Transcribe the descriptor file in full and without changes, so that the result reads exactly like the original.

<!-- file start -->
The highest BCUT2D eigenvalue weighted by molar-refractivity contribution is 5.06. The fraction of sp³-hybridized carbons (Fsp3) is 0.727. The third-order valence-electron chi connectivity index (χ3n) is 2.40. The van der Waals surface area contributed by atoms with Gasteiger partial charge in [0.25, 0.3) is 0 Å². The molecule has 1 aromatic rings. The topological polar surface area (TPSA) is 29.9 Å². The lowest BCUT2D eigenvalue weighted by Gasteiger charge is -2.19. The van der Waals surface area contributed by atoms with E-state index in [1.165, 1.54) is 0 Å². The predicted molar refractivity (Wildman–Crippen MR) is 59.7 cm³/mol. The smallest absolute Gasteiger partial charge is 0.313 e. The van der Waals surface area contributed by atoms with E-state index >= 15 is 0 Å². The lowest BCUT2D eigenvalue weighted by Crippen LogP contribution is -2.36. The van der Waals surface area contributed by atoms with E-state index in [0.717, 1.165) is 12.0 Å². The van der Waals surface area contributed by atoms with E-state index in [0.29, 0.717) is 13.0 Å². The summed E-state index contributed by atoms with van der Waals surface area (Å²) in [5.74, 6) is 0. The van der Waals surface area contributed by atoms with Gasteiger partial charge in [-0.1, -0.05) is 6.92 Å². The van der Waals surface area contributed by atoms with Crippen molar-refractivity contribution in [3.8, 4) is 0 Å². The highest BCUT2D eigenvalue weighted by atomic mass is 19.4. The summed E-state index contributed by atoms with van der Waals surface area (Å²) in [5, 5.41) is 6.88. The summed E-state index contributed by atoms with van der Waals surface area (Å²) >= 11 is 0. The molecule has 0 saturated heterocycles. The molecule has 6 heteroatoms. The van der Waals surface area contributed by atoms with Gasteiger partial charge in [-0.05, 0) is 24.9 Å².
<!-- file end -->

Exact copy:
The highest BCUT2D eigenvalue weighted by molar-refractivity contribution is 5.06. The fraction of sp³-hybridized carbons (Fsp3) is 0.727. The third-order valence-electron chi connectivity index (χ3n) is 2.40. The van der Waals surface area contributed by atoms with Gasteiger partial charge in [0.25, 0.3) is 0 Å². The molecule has 1 aromatic rings. The topological polar surface area (TPSA) is 29.9 Å². The lowest BCUT2D eigenvalue weighted by Gasteiger charge is -2.19. The van der Waals surface area contributed by atoms with E-state index in [1.165, 1.54) is 0 Å². The predicted molar refractivity (Wildman–Crippen MR) is 59.7 cm³/mol. The smallest absolute Gasteiger partial charge is 0.313 e. The van der Waals surface area contributed by atoms with E-state index >= 15 is 0 Å². The lowest BCUT2D eigenvalue weighted by Crippen LogP contribution is -2.36. The van der Waals surface area contributed by atoms with E-state index in [0.717, 1.165) is 12.0 Å². The van der Waals surface area contributed by atoms with E-state index in [0.29, 0.717) is 13.0 Å². The summed E-state index contributed by atoms with van der Waals surface area (Å²) in [5.74, 6) is 0. The van der Waals surface area contributed by atoms with Gasteiger partial charge in [-0.1, -0.05) is 6.92 Å². The van der Waals surface area contributed by atoms with Crippen molar-refractivity contribution in [3.8, 4) is 0 Å². The highest BCUT2D eigenvalue weighted by atomic mass is 19.4. The summed E-state index contributed by atoms with van der Waals surface area (Å²) in [5, 5.41) is 6.88. The summed E-state index contributed by atoms with van der Waals surface area (Å²) >= 11 is 0. The molecule has 0 saturated heterocycles. The molecule has 6 heteroatoms. The van der Waals surface area contributed by atoms with Gasteiger partial charge in [-0.05, 0) is 24.9 Å².